I was going to write about how we found our house. To tell you the story of how it took us nearly two years to find just the right spot to make a home. To tell you how we visited universities all over the world who were keen to recruit my wife -- in New York City, Berlin, Stanford, and York -- and then decided that the best place to raise a family was back in Christchurch beside the Avon River.
But all that has rather flown out of my head this morning. Instead I'll tell you about our insurance company.
Naturally, when we eventually found the right place, we were very careful to insure it properly. I am a great believer in insurance -- and, being a very old house (100 years old next year), I made sure that we purchased total replacement cover. For old houses the book value is usually much less than the total replacement cost; high ceilings and double-hung windows have become expensive in the modern world.
Indeed it was one of the things that has consoled us through three massive earthquakes; through the times we lived without sewerage, water, and electricity; through the six weeks when we were evacuated from the city with a young baby and a three-year-old. At least, we thought, we had total replacement insurance -- if the worst came to the worst we would be able to rebuild a house of the same quality and size as we had before.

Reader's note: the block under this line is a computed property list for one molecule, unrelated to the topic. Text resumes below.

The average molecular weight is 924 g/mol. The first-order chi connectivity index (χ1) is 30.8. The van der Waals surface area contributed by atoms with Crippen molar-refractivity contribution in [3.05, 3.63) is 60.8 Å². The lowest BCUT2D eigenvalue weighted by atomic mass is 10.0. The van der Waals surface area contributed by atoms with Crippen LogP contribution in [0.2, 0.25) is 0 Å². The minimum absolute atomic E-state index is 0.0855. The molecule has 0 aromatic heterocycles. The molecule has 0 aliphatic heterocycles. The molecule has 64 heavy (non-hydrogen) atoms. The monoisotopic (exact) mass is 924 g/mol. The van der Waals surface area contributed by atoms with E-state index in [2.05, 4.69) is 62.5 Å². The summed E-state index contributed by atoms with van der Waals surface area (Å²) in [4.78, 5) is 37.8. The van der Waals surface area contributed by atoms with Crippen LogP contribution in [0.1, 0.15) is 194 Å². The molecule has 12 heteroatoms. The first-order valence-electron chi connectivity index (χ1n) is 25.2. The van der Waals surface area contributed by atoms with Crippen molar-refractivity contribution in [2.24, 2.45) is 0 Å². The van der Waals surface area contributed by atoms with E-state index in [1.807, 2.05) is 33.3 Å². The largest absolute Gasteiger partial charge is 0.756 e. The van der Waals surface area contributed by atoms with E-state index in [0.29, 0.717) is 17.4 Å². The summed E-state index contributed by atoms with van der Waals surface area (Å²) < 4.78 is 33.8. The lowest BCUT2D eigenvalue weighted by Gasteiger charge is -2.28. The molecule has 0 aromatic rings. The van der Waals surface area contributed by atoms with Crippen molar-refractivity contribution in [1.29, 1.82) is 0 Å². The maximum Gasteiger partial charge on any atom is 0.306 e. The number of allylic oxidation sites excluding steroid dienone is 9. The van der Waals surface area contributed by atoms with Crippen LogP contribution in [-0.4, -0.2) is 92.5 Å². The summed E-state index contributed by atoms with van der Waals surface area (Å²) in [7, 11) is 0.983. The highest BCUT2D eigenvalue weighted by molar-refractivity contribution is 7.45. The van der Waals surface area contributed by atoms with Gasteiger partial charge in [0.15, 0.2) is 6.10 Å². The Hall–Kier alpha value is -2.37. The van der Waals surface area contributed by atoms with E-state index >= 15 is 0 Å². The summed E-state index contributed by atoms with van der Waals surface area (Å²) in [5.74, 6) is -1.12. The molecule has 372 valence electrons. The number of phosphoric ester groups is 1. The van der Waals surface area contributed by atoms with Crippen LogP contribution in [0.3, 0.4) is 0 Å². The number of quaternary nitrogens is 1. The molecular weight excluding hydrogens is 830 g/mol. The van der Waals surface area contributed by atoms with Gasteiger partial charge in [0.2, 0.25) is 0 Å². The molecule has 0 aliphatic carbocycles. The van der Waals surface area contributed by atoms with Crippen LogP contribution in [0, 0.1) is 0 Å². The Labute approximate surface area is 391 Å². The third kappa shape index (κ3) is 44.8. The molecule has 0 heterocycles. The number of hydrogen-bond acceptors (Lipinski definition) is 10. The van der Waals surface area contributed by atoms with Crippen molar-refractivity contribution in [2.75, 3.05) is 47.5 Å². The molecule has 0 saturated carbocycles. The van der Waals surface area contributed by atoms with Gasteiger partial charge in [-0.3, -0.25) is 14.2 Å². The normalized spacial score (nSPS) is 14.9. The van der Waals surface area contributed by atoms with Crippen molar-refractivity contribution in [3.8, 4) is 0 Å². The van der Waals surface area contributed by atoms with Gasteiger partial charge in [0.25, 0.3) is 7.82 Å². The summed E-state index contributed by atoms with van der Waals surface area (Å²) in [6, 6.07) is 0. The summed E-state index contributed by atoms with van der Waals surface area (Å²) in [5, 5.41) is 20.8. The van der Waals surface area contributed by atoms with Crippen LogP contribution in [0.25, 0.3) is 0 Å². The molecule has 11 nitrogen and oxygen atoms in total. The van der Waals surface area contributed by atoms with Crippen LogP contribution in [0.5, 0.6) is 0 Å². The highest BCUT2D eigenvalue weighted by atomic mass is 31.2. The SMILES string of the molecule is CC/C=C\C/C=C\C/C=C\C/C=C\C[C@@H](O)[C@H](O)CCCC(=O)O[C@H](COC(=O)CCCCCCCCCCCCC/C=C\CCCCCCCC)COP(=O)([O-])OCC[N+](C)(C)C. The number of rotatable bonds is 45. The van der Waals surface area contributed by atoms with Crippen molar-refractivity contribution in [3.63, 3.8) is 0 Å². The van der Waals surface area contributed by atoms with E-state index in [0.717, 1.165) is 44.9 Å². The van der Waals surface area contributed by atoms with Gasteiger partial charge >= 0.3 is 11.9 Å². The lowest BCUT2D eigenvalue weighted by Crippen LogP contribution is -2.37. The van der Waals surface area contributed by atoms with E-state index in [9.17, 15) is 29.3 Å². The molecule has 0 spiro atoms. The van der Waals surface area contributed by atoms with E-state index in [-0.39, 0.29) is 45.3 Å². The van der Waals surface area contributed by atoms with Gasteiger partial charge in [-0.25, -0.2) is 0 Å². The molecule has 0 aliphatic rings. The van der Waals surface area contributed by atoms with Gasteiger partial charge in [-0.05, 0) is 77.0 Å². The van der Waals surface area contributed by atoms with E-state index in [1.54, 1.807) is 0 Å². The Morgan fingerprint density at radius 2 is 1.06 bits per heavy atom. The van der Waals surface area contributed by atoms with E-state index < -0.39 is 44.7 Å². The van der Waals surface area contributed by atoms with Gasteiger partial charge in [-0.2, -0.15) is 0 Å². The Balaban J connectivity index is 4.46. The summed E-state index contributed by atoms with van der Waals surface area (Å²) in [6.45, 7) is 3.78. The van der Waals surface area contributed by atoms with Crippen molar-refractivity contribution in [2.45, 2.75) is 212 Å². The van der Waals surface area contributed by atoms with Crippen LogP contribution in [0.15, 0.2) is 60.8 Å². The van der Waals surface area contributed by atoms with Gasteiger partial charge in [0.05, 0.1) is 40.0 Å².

And yesterday, of course, the worst (as regards to the house) happened. A man called Liam phoned us to say that we had nine months to leave the property. Although our house was repairable and the land comparatively undamaged, the state of the surrounding houses meant that we had to go. Fair enough -- and, of course, at least we had total replacement insurance.
But when I phoned Tower Insurance this morning to initiate a claim -- guess what? They found a loophole.
Tower Insurance maintain that the house is not a write-off. They maintain that they are only obliged to repair the house -- not to honour our insurance policy for total replacement. They say that just because we won't be allowed to live on the land, and that the house will be bulldozed, doesn't mean that the house is an insurance write-off. Sorry, they say, but what the government mandates with regard to land is nothing to do with them.
Tower say that they will only pay the book value on the property -- the very thing that we have been paying insurance for years to avoid. And by Tower's own numbers this leaves us nearly $200,000 short of the money required to replace our house.
And what about the land? The news isn't great there either. Gerry Brownlee has done an outstanding job of upgrading the standard EQC payout -- and I sincerely thank him for that. But unfortunately the area-by-area system used to determine rateable value means that land on the river bank is underestimated in comparison to market price. In our case, the rateable value of the land is $80,000 less than that assessed by a registered valuer when we purchased the property.
So it's been a bad morning. And I suspect it's going to be a bad few years.